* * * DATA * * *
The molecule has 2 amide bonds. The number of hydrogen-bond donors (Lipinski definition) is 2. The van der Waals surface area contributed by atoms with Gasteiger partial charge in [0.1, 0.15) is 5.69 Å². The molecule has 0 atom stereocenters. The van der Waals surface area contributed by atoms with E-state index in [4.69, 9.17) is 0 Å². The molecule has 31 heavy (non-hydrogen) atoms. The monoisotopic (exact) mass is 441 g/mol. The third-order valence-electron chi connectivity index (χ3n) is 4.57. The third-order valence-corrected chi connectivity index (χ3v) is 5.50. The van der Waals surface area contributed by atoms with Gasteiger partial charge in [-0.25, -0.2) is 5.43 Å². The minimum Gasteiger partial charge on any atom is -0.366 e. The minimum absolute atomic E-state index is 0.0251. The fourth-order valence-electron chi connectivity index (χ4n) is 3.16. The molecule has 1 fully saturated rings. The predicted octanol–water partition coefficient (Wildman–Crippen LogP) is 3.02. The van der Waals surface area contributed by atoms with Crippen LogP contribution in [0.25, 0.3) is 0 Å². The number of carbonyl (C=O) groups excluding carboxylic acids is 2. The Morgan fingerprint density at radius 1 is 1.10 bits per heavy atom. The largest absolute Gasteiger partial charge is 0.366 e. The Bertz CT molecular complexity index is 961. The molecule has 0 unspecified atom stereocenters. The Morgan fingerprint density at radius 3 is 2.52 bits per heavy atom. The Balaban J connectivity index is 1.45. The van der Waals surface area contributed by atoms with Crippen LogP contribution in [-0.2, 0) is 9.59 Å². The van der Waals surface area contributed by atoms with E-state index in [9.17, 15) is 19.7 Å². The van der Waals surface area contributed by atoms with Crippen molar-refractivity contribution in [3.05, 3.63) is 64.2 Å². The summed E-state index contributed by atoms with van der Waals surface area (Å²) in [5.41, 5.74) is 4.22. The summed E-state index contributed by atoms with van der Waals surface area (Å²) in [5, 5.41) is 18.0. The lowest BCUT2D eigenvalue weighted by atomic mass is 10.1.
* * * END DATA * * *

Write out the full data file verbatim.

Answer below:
The molecule has 2 amide bonds. The number of hydrogen-bond donors (Lipinski definition) is 2. The van der Waals surface area contributed by atoms with Gasteiger partial charge in [0.1, 0.15) is 5.69 Å². The molecule has 0 atom stereocenters. The van der Waals surface area contributed by atoms with E-state index in [4.69, 9.17) is 0 Å². The molecule has 31 heavy (non-hydrogen) atoms. The monoisotopic (exact) mass is 441 g/mol. The third-order valence-electron chi connectivity index (χ3n) is 4.57. The third-order valence-corrected chi connectivity index (χ3v) is 5.50. The van der Waals surface area contributed by atoms with Gasteiger partial charge in [-0.25, -0.2) is 5.43 Å². The minimum Gasteiger partial charge on any atom is -0.366 e. The minimum absolute atomic E-state index is 0.0251. The fourth-order valence-electron chi connectivity index (χ4n) is 3.16. The molecule has 1 fully saturated rings. The predicted octanol–water partition coefficient (Wildman–Crippen LogP) is 3.02. The van der Waals surface area contributed by atoms with Crippen LogP contribution in [0.25, 0.3) is 0 Å². The number of carbonyl (C=O) groups excluding carboxylic acids is 2. The Morgan fingerprint density at radius 1 is 1.10 bits per heavy atom. The largest absolute Gasteiger partial charge is 0.366 e. The Bertz CT molecular complexity index is 961. The molecule has 0 unspecified atom stereocenters. The Morgan fingerprint density at radius 3 is 2.52 bits per heavy atom. The Balaban J connectivity index is 1.45. The van der Waals surface area contributed by atoms with Crippen LogP contribution in [-0.2, 0) is 9.59 Å². The van der Waals surface area contributed by atoms with E-state index in [9.17, 15) is 19.7 Å². The van der Waals surface area contributed by atoms with Crippen molar-refractivity contribution in [3.05, 3.63) is 64.2 Å². The summed E-state index contributed by atoms with van der Waals surface area (Å²) in [5.41, 5.74) is 4.22. The summed E-state index contributed by atoms with van der Waals surface area (Å²) in [5, 5.41) is 18.0. The lowest BCUT2D eigenvalue weighted by atomic mass is 10.1.